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What company execs can learn from Trump’s tweeting

Kacy Zurkus | Feb. 9, 2017
What CEOs need to do to protect themselves and the enterprise whether they are working from the office, at home, or on travel

From a security standpoint, Wheeler said, "Utilize company secured applications and information resources for sensitive data communication. Avoid using “shadow IT” apps like personal file sharing solutions."

Because email accounts can be so easily compromised, Wheeler said, "Ensure all mission critical directives to employees or third-parties are properly authenticated. For example, do not communicate wire-transfer instructions simply via email."

Being aware, from a threat perspective, of their organization's exposure is also key to protection. Jeff Horne, vice president of corporate at Optiv, said "If the company is part of any legislation or negatively viewed by the public, they might have more risk from a target attack."

It is possible, however, for some executives to be a little more paranoid or have a lower appetite for risk, according to Horne. "They may take extreme measures. One of the most common mistakes they make is constant monitoring."

That's why threat intelligence becomes key in terms of protecting executives. Knowing whether somebody is trying to target their company in forums that pass compromised documents back and forth or whether the company has been targeted is important to consider when determining which protection measures are most critical.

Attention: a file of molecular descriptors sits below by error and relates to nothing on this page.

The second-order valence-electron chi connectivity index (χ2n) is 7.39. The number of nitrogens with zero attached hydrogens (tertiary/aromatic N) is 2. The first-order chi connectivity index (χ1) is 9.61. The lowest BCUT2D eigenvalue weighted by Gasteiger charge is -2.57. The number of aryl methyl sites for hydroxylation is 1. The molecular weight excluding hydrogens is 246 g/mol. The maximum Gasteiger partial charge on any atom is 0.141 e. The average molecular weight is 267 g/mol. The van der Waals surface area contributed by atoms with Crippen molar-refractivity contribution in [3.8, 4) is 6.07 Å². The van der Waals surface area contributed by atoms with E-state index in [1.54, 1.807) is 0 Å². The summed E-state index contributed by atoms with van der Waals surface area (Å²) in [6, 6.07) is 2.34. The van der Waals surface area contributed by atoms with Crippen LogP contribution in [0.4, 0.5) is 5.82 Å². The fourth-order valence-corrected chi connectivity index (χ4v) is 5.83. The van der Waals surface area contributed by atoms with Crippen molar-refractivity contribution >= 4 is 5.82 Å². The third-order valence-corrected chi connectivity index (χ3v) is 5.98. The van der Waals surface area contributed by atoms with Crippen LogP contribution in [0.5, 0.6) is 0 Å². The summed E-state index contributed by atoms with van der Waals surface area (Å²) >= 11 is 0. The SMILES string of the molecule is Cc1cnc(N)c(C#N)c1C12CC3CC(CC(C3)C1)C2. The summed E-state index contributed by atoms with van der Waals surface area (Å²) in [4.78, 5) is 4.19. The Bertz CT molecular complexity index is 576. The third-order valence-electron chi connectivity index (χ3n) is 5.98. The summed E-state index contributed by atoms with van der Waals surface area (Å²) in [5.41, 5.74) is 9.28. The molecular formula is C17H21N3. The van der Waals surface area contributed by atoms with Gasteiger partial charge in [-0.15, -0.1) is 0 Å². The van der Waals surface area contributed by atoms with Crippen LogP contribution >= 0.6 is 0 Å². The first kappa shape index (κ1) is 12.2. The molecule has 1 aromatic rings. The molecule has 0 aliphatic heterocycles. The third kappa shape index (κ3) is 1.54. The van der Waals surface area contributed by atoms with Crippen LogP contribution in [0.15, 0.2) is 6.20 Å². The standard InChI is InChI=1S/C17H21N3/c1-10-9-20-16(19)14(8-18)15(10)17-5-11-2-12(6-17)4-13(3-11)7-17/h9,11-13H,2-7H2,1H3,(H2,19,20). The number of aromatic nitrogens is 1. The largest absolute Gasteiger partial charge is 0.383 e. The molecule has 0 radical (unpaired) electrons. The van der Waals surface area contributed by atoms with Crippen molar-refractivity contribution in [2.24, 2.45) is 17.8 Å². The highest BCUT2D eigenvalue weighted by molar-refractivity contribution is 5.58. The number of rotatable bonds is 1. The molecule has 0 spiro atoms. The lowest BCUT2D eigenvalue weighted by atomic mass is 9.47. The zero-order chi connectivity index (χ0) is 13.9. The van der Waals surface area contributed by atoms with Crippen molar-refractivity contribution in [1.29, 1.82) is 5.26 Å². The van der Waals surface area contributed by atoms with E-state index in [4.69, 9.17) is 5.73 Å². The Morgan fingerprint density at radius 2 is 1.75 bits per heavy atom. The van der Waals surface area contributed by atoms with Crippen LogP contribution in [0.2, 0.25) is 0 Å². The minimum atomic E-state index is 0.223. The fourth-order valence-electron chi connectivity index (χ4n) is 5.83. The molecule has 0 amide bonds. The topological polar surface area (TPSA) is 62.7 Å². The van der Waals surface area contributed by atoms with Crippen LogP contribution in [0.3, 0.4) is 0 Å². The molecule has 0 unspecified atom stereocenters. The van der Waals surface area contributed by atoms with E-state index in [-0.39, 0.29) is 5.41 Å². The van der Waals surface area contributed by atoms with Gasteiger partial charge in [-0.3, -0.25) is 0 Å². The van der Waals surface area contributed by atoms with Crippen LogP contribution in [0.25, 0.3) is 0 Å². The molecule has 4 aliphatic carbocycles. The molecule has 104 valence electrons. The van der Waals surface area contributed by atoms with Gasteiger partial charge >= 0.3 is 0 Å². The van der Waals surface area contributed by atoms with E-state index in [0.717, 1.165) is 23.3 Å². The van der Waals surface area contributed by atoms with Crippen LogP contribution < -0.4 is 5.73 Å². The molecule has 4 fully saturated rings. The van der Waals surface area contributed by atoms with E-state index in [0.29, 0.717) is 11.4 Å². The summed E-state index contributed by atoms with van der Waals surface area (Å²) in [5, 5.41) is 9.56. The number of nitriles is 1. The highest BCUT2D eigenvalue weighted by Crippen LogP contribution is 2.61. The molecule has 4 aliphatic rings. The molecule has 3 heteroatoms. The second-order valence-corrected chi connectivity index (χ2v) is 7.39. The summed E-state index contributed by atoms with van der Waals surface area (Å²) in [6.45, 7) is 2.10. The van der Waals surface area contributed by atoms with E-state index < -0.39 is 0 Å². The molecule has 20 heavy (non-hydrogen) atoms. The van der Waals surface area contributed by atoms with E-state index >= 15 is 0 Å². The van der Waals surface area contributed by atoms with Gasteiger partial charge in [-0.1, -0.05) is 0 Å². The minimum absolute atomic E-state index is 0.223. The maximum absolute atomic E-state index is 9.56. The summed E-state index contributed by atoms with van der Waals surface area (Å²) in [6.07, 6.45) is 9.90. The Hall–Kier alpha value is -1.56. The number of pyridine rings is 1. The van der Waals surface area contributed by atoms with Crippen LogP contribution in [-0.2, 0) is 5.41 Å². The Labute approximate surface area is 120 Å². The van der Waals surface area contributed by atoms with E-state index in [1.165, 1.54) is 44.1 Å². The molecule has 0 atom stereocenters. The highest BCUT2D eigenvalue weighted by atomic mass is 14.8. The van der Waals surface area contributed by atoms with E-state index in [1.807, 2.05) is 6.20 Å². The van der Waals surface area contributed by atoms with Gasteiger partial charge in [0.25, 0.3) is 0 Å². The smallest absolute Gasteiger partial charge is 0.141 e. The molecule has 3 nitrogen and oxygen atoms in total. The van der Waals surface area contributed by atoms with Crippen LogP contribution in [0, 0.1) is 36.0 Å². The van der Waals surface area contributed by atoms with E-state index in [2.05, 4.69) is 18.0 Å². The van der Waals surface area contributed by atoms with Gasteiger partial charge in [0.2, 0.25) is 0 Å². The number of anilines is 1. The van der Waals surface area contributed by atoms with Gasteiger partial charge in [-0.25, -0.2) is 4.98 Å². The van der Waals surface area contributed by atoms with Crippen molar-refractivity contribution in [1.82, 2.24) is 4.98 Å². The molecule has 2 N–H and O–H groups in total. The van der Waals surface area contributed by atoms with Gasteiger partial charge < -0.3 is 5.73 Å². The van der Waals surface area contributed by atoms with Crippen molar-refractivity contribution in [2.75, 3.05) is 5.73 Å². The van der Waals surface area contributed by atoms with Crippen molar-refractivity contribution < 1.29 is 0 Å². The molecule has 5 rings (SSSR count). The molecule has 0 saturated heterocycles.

"Self awareness from a social media perspective, often goes beyond the executive," said Horne. "If I'm going after an executive and trying to get sensitive information, they usually say absolutely yes up until the point where their family is associated."

Most high visibility executives have no social media or one that is heavily monitored by the company. "When a hacker learns that they are going to Disney, it is going to come through the children or the wife, those extended branches," Horne said.

That's when executives will see more targeted phishing attacks. Horne said, "I could fake an email from the school their child attends, and then they are clicking on a rogue website."

Engaging in cybersecurity conversations with family members becomes an additional responsibility for high visibility executives. "They probably need to turn off their children's Facebook timeline feeds or restrict them to friends only. Come to a common sense approach on tailoring security controls in Facebook," Horne said. 

When traveling, executives need to be extremely aware of the countries they are visiting. "It's about situational awareness," Horne said. "The good news is that executives need fewer applications than a developer overseas. They can give an executive a burner phone or burner laptop that has inherent encryption on it."

If asked to relinquish any devices, they can say yes without the risk of having any sensitive data compromised or stolen.

Wheeler said that while traveling, "Avoid file transfer via external devices such as USB drives, especially drives obtained from third-parties such as vendors or conferences, and avoid public WiFi."


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